They are 16. They have left modern comfort to go back 100 years, to burn hard, to work in misery and to stick together, as hundreds of men, women have done and children, exiled in Gaspésie during the Great Depression, in search of a better life.
But there are far too many of them and will have to be eliminated over the weeks .
In addition to winning $100,000, it is the quest for self-transcendence that motivates the participants of the historical reality show “The Devil's Lot: The Conquest of the Sea”. They also signed up for this new season knowing that they would have to drag the devil by the tail and brave the elements. “It's very moving to see that,” shared to the QMI Agency Louis Champagne, the colony inspector.
“We are in a world where people are looking to become stars, but the others, they really want to live the experience and “challenge”. Telling themselves that they are able to live like their grandparents and get by on almost nothing,” he added.
After almost six years of absence, the reality show Historia will resume its sittings next week. This time, the show is interested in “dry cod” fishing, which has established itself as an important economic engine in the Maritimes, in addition to making Quebec shine around the world, particularly in North America. South and Europe.
Divided into sub-groups, the candidates will, among other things, have to establish a fishing and fish processing business, as at the time with the means at hand. They will also have to use strategy to eliminate each other without harming themselves and without harming the rest of the colony.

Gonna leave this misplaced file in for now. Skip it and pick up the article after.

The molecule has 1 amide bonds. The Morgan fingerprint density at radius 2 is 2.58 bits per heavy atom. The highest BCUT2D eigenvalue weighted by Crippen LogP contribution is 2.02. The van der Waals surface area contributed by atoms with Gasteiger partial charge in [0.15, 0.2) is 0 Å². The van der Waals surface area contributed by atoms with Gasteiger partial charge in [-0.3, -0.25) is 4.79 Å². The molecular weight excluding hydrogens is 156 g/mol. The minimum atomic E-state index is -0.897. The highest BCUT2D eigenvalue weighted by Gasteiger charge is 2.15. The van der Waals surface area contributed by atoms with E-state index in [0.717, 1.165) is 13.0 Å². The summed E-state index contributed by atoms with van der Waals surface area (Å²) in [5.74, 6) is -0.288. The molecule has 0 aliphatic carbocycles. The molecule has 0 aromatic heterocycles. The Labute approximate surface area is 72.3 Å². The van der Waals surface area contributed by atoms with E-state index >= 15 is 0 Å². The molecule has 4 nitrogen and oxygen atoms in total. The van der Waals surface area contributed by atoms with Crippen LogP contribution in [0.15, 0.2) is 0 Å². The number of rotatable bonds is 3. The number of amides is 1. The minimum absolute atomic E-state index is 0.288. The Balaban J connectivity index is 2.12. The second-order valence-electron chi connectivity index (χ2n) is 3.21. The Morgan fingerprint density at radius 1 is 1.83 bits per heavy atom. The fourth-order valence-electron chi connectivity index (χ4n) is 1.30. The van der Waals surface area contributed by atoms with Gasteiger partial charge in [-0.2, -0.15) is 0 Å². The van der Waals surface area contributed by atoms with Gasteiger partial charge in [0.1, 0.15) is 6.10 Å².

Friction and departures
From the first episode, even before officially forming the colonies – that of the Rock and that of the Falaise – four brave men will be cut off. Spectators will also be able to witness the first frictions that have arisen within the groups. The cold, exhaustion and clash of personalities are involved, but these are “normal tensions”, believes the host.
“You don't sleep, people snore next to you, you freeze, you don't eat much and you work 14-15 hours a day; these are extreme conditions to sharpen patience. But what I like is that they talk about it. There is no clan that forms,” he continued, admitting that he would never have dared to sign up for such a show for these reasons.
“But this What emerges from that is a lot of solidarity, a lot of respect, right up to the last moment. […] There is a lot of humanity that comes out of it, ”said the actor.
Shot in one of the wildest corners of Gaspésie, near the Paspébiac fishing bench – one of the largest fishing establishments in Baie-des-Chaleurs – the show also features several secondary characters to support the animator and represent a little the history of the dried cod. In particular, there will be the market gardener, which will allow settlers to buy food and materials, but also to earn money or barter.
“It’s a great mandate for Historia. Even I, who am a Gaspesian at heart, did not know that story. In our history books, we are told that the big trade we made was in furs, but it was also dried salt cod that kept for two years. That was Quebec's gold,” said Louis Champagne.
The filming took place over a month and took place on the private lands of a lady who agreed to receive the team and its constructions. She would have kept some buildings after the end of filming.
“The Devil's Lot: The Conquest of the Sea” is a Zone3 production. It will be simulcast on Historia and Séries Plus, Fridays at 8 p.m., starting November 11.
Katrine Johns has been a reporter on the news desk since 2013. Before that she wrote about young adolescence and family dynamics for Styles and was the legal affairs correspondent for the Metro desk. Before joining The Gal Post, Katrine Johns worked as a staff writer at the Village Voice and a freelancer for Newsday, The Wall Street Journal, GQ and Mirabella. To get in touch, contact me through my firstname.lastname@example.org 1-800-268-7128